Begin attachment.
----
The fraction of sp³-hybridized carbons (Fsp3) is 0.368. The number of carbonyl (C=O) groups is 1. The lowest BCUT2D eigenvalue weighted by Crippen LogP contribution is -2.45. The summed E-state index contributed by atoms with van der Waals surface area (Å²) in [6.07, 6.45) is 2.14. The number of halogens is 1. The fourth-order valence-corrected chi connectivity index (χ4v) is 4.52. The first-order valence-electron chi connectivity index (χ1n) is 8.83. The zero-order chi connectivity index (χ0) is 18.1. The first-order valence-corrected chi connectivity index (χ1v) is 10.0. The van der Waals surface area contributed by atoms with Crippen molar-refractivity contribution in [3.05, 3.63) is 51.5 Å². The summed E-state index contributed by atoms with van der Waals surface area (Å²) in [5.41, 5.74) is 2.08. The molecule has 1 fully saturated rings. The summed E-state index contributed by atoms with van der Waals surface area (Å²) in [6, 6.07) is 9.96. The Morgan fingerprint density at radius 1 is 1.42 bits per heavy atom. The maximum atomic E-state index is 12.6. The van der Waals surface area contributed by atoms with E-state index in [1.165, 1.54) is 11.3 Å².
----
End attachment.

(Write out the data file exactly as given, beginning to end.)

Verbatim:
The fraction of sp³-hybridized carbons (Fsp3) is 0.368. The number of carbonyl (C=O) groups is 1. The lowest BCUT2D eigenvalue weighted by Crippen LogP contribution is -2.45. The summed E-state index contributed by atoms with van der Waals surface area (Å²) in [6.07, 6.45) is 2.14. The number of halogens is 1. The fourth-order valence-corrected chi connectivity index (χ4v) is 4.52. The first-order valence-electron chi connectivity index (χ1n) is 8.83. The zero-order chi connectivity index (χ0) is 18.1. The first-order valence-corrected chi connectivity index (χ1v) is 10.0. The van der Waals surface area contributed by atoms with Crippen molar-refractivity contribution in [3.05, 3.63) is 51.5 Å². The summed E-state index contributed by atoms with van der Waals surface area (Å²) in [5.41, 5.74) is 2.08. The molecule has 1 fully saturated rings. The summed E-state index contributed by atoms with van der Waals surface area (Å²) in [6, 6.07) is 9.96. The Morgan fingerprint density at radius 1 is 1.42 bits per heavy atom. The maximum atomic E-state index is 12.6. The van der Waals surface area contributed by atoms with E-state index in [1.165, 1.54) is 11.3 Å².